When a person gets his or her first DUI, it may be a fluke. First offenses are treated fairly lightly, and although they’re penalized, people may walk away without spending time in prison or paying extreme fines. That’s not the case when it’s your third offense.
A third offense leaves courts with little way to excuse your actions, especially if the DUIs occurred close together. With a history of drug or alcohol abuse on your record, you’re in a precarious position.
What happens if you’re convicted of a third DUI within 10 years?
You’ll face a mandatory imprisonment of at least 30 days to start with. That time doesn’t have to be consecutive, but at least 48 hours must be consecutive at a time. If this is your third DUI but not within 10 years of the other DUIs, you face up to a year in prison with no mandatory sentence.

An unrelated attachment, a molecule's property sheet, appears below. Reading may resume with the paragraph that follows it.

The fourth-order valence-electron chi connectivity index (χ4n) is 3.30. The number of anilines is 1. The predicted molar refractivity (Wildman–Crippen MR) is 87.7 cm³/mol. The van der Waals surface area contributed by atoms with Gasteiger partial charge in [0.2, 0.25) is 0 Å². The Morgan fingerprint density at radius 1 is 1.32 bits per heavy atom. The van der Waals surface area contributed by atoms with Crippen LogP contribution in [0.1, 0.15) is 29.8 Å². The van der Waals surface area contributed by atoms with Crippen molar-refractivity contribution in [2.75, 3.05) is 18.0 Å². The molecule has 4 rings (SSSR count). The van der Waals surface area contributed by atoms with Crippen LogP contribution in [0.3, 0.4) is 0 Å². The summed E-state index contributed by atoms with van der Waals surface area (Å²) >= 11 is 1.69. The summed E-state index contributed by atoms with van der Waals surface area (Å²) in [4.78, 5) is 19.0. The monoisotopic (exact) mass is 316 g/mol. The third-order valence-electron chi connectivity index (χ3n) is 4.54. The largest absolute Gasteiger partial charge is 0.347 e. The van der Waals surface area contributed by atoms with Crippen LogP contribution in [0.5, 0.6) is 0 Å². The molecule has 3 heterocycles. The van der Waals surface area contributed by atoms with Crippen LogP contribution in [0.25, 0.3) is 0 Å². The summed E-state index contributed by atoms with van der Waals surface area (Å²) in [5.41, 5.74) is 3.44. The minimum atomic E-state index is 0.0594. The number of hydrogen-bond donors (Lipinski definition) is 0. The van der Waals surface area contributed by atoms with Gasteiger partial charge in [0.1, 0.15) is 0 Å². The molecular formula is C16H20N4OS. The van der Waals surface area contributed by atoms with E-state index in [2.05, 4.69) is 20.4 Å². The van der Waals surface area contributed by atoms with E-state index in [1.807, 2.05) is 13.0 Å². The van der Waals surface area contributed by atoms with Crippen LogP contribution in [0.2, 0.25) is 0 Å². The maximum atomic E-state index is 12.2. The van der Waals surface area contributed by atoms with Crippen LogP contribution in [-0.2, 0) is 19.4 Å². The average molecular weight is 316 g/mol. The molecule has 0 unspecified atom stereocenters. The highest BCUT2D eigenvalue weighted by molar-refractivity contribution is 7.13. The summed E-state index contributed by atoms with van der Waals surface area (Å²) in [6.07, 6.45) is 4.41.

Your vehicle may also be impounded for up to 90 days. This happens when you are not incarcerated and can’t happen concurrently. There is an exception: If you can show your family has no other vehicle, then the courts may choose not to impound your vehicle.
Committing a third DUI within 10 years is a felony crime. A third-degree felony has a penalty of no more than $5,000 and no more than five years imprisonment. Even if this was not your third DUI within 10 years, you could face a third-degree felony charge if you are proven guilty of driving under the influence and causing serious bodily injuries to others.
A DUI is a serious charge, and it can result in a prison sentence, fines, having a vehicle impounded and other negative penalties. A third DUI is particularly hard for individuals, which is why they need to focus on defense.